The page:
West Ham has endured its relegation-quality defending thanks to the supreme talents of its players, chiefly those three attacking wizards Bowen, Paquetá, and Kudus. But a team with such a formidable attacking line should really be playing a style that enhances their abilities, one that offers them easier access to the final third than just chasing after long punts over the top of the opposing defense, one that excites fans and can get them to believe that, should they keep hold of those big talents, a truly special run maybe into the Champions League places could be on the horizon.

It's that excitement and belief in a brighter tomorrow that Moyes has failed to inspire in Irons fans. The template West Ham should be trying to recreate is Aston Villa's, taking advantage of the owners' willingness to invest and the allure of the Premier League to amass a squad and, yes, a manager who could finish in the top four. For all the concrete results Moyes can use to support the notion that he could be the man to take the Hammers even higher, he lacks the ability to tell a convincing story about how he'd get them there. His tactics are old and unexciting. He is old and unexciting. What he represents is old and unexciting. The concept of progress is malleable, but one thing it never is is old and unexciting.

And so Moyes and West Ham have decided to part ways at this juncture, where a coach perceived to be a man of the past could not get his club's fans to believe that he could guide it to a new, improved future. It's not a sad story. His time at West Ham has reestablished Moyes's reputation as a true Premier League great, a long-awaited return to the justified praise of his iconic Everton years after so many high-profile flops in between. This will only be the end of the road for him if he wants it to be, though it's difficult to see him landing a job at any especially ambitious club for the same reason he's now out at West Ham.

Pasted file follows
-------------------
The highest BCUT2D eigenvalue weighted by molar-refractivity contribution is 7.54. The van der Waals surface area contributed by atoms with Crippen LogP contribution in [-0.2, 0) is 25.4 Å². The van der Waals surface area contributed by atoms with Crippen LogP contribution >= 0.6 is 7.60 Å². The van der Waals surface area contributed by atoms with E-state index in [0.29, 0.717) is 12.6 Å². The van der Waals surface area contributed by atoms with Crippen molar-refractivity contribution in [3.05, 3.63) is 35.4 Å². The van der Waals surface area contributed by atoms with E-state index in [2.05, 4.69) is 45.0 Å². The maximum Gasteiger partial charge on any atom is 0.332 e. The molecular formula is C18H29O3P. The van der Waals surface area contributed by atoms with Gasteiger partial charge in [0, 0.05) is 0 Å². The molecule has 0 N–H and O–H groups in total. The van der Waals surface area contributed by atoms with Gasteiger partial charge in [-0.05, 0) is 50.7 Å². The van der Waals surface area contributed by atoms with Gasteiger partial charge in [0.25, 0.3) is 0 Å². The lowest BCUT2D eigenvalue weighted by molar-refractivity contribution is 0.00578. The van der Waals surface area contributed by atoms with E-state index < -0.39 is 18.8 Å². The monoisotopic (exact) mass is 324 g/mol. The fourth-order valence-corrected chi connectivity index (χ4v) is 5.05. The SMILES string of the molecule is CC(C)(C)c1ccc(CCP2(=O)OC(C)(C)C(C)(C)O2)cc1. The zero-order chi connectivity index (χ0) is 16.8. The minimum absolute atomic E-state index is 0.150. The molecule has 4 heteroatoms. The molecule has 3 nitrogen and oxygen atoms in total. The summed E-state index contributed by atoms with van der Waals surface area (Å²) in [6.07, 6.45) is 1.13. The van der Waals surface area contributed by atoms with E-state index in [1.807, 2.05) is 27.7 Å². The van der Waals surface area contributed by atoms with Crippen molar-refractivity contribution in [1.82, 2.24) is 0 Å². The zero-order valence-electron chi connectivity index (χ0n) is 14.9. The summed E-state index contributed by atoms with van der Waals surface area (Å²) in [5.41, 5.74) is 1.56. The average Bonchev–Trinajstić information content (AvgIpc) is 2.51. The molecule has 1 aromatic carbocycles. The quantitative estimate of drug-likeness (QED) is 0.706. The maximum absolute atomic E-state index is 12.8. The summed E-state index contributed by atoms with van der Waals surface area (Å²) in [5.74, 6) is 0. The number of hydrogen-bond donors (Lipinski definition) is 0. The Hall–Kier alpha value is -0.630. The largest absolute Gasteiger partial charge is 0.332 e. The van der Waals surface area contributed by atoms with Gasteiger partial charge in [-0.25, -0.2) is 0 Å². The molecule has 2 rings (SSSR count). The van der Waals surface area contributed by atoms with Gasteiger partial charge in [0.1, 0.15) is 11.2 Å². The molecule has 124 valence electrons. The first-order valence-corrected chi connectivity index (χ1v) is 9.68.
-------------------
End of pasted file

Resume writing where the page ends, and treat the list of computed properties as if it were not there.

For West Ham itself, the future is once again full of possibility. That cuts both ways: Moyes may have limited the club's potential ceiling, but he also all but guaranteed the floor would be somewhere above the relegation zone. Letting Moyes go looks like a sound decision, but plenty of optimistic Premier League clubs have dropped their boring but consistent British managers in favor of a flashier continental hire, the kind of move almost always branded as progressive, only to suffer the consequences.

Lopetegui is a good manager who's had success in several different countries, including England, though the Spaniard is hardly a guarantee. Lopetegui does aim to play more attractive soccer than Moyes, and Bowen, Paquetá, and Kudus (provided West Ham can keep all/any of them) should look even better in the new manager's setup than they already did with Moyes. It may be easier to envision West Ham enjoying an Aston Villa–like season with Lopetegui at the helm instead of Moyes, but the thing about the future is that nobody knows how anything will turn out. The only certainty is that Moyes did exceptionally well, earned the love and trust of the Hammers' faithful, but ultimately had to go, a manager too tied to the past to inspire dreams of a better future.